Women Who Worked on the Home Front World War II Memorial Act

Floor Speech

Date: Dec. 1, 2021
Location: Washington, DC


Ms. NORTON. Madam Speaker, I thank both of my friends for their kind remarks on my bill, the Women Who Worked on the Home Front World War II Memorial Act. As my friend has just said, this is really an unusual bill because it came to me from a fifth grader. I am particularly pleased and proud to speak in favor of her bill, the Women Who Worked on the Home Front World War II Memorial Act. This is all her idea, including getting the funds for the memorial.

This bill would authorize the establishment of a memorial on Federal land in the District of Columbia commemorating the efforts of the 18 million American women who kept the home front running during World War II.

Madam Speaker, I thank Senators Tammy Duckworth, Marsha Blackburn, and Mike Braun for introducing the companion bill in the Senate. Last Congress, the House passed this non-controversial bill by a voice vote, and I am hoping for that result again in this House and in the Senate.

As a teenager, Raya Kenney, the founder--and I emphasize ``founder'' for this very young woman--of the non-profit Women Who Worked on the Home Front Foundation--her own foundation--and my constituent, as she is, came up with the idea of a memorial to honor the women on the home front who supported World War II in its effort.

She rightfully questioned why the women on the home front, whose efforts were so instrumental in maintaining the stability of our country during World War II, have not received as much recognition for their contributions as the men who fought bravely in World War II.

This bill would authorize the Women Who Worked on the Home Front Foundation to establish a memorial to honor these women. The memorial is designed to be interactive and to educate visitors on the important role women played during World War II.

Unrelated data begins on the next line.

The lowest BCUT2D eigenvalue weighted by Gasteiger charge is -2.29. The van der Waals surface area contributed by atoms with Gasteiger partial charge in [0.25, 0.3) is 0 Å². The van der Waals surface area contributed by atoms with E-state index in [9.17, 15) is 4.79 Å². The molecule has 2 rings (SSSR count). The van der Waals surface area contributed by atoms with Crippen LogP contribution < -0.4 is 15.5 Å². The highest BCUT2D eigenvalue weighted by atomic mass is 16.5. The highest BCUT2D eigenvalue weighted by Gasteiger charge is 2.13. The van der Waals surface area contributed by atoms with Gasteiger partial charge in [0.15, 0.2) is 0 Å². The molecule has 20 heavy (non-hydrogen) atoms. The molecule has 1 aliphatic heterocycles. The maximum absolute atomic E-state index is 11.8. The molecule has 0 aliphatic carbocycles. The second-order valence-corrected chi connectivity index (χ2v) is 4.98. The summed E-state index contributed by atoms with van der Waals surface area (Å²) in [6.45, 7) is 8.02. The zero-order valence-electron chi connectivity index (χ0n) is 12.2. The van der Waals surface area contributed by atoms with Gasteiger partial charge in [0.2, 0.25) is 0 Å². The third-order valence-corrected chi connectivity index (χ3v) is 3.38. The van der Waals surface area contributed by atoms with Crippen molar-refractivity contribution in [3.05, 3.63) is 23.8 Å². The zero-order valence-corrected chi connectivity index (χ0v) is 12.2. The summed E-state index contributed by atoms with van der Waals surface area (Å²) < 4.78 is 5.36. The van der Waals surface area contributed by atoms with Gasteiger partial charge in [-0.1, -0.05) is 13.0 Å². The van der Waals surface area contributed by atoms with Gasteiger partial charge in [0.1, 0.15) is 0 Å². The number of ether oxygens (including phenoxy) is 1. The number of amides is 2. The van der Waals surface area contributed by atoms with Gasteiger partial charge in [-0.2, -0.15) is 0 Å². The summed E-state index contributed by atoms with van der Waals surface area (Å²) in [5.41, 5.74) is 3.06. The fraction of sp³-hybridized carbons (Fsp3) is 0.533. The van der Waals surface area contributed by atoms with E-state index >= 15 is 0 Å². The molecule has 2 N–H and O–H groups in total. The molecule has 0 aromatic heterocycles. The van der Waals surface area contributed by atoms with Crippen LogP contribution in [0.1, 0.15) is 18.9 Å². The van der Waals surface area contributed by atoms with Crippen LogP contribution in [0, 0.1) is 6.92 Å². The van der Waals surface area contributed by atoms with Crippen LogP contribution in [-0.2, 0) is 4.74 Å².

Between 1940 and 1945, the percentage of women in the workforce increased from 27 percent to nearly 37 percent. By 1945, one in four married women worked outside the home. The work done by women on the home front opened the doors for women in the workplace widely and has had a profound and lasting effect on the job market ever since.

As a result of their efforts, millions of American women on the home front redefined so-called women's work and paved the way for future generations.

Many women also played critical roles in support of the war effort. More than 10,000 women served behind the scenes of World War II as codebreakers. Due to the classified nature of their work, they did not receive recognition for their tireless efforts until recently.

Women were also trained to fly military aircraft so male pilots could leave for combat duty overseas. More than 1,100 female civilian volunteers flew nearly every type of military aircraft as part of the Women Airforce Service Pilots, the WASP program.

The WASPs flew planes from factories to bases, transported cargo, and participated in simulated strafing and target missions. These women were not given full military status until 1977, and it was not until 2010 that they were recognized with the Congressional Gold Medal.

Women have been historically underrepresented in our memorials, particularly the memorials on Federal land in our Nation's capital. It is fitting to authorize a memorial that would allow millions of visitors to the Nation's capital to understand and honor the heroic efforts of these women and their lasting impact on the fabric of our society.

Madam Speaker, I urge my colleagues to support this bill.